The world's leading mass spectrometer manufacturers have agreed to license technology that enabled University of Southern California (USC) researchers to develop software that, for the first time, allows scientists to easily use and share research data collected across proprietary platforms.
The ProteoWizard Toolkit, a cross-platform set of libraries and applications designed to facilitate the sharing of raw data and its analysis, is expected to bolster large-scale biological research and help improve the understanding of complex diseases like cancer.
"Think of it like a Rosetta Stone--it translates multiple languages, but unlike the original, ProteoWizard is easy to use, widely available and easily expanded upon," said Parag Mallick, Ph.D., ProteoWizard's lead developer and director of clinical proteomics at the Center for Applied Molecular Medicine in the Keck School of Medicine of USC.
Proteomics is the branch of biochemistry that studies the structure and function of proteins, thousands at a time, a cumbersome endeavor due to the volume of data involved. Innovation within the field has been hampered by the multiple file formats used to process and store such data, making it nearly impossible to compare, share and exchange information obtained on different platforms or by different labs. Historically, researchers have had to spend from months to years implementing a vast array of standard computations before innovative algorithms could be developed, another roadblock for those hoping to enter the field of proteomics.
"We asked ourselves what needed to happen to spur innovation in proteomics. We decided that there needed to be a standardized set of software that made it easy to enter the field." Mallick said.
It was 2007 when the USC team began collaborating with other laboratories to kickstart the effort. The short-term goal was to create a stable, open-source system that was easy to use and easy to grow. The long-term goal? To be the best-of-breed data analysis tool in the world.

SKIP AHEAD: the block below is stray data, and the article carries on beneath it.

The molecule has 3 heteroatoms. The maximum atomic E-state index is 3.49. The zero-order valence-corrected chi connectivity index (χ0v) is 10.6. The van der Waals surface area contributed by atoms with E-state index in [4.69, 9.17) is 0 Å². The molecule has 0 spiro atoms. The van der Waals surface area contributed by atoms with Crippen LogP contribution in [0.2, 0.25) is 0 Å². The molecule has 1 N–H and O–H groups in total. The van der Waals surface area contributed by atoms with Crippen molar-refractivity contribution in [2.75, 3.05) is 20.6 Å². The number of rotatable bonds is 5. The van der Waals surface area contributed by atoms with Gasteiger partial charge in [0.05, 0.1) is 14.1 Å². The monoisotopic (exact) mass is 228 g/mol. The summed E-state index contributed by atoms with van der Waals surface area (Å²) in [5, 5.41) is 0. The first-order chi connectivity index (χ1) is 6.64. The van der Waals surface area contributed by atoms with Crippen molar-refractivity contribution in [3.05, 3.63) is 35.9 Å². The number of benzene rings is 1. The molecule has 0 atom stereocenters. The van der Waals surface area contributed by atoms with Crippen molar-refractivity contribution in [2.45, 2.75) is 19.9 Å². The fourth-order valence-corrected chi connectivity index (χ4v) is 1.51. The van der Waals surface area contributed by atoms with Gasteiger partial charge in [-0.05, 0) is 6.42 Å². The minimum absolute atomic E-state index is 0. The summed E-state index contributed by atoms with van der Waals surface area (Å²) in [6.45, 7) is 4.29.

With help from the USC Stevens Center for Innovation, Mallick's team created the ProteoWizard Software Foundation, which was critical to secure licensing agreements with all the major mass spectrometer manufacturers: AB SCIEX, Agilent Technologies, Bruker Daltonik GmbH, Thermo Fisher Scientific and Waters Corp. The agreements allow users of the free software to import mass spectrometry data regardless of format and to easily manipulate it.
Mallick and his team also have launched ProteoWizard Projects, which allows developers to build more specific applications on top of the core software.
"Mass spectrometry is a key part of biomedical inquiry around the globe," said David Agus, M.D., co-creator of the software, director of the Center for Applied Molecular Medicine and professor of medicine and engineering at USC. "It tells us the composition and quantity of the molecular components that make up biological material, which doesn't sound like much. But, for us, mass spectrometry helps us understand cancer. It helps us understand why tumors respond to some drugs and not others and helps us predict how a particular patient will respond to a drug. The development of ProteoWizard for the first time allows biological scientists around the world to work together as a team."
The work was supported by the Wunderkinder Foundation, Redstone Family Foundation and National Cancer Institute of the National Institutes of Health. Details about the research behind ProteoWizard appear in the October 2012 edition of Nature Biotechnology, a peer-reviewed scientific journal.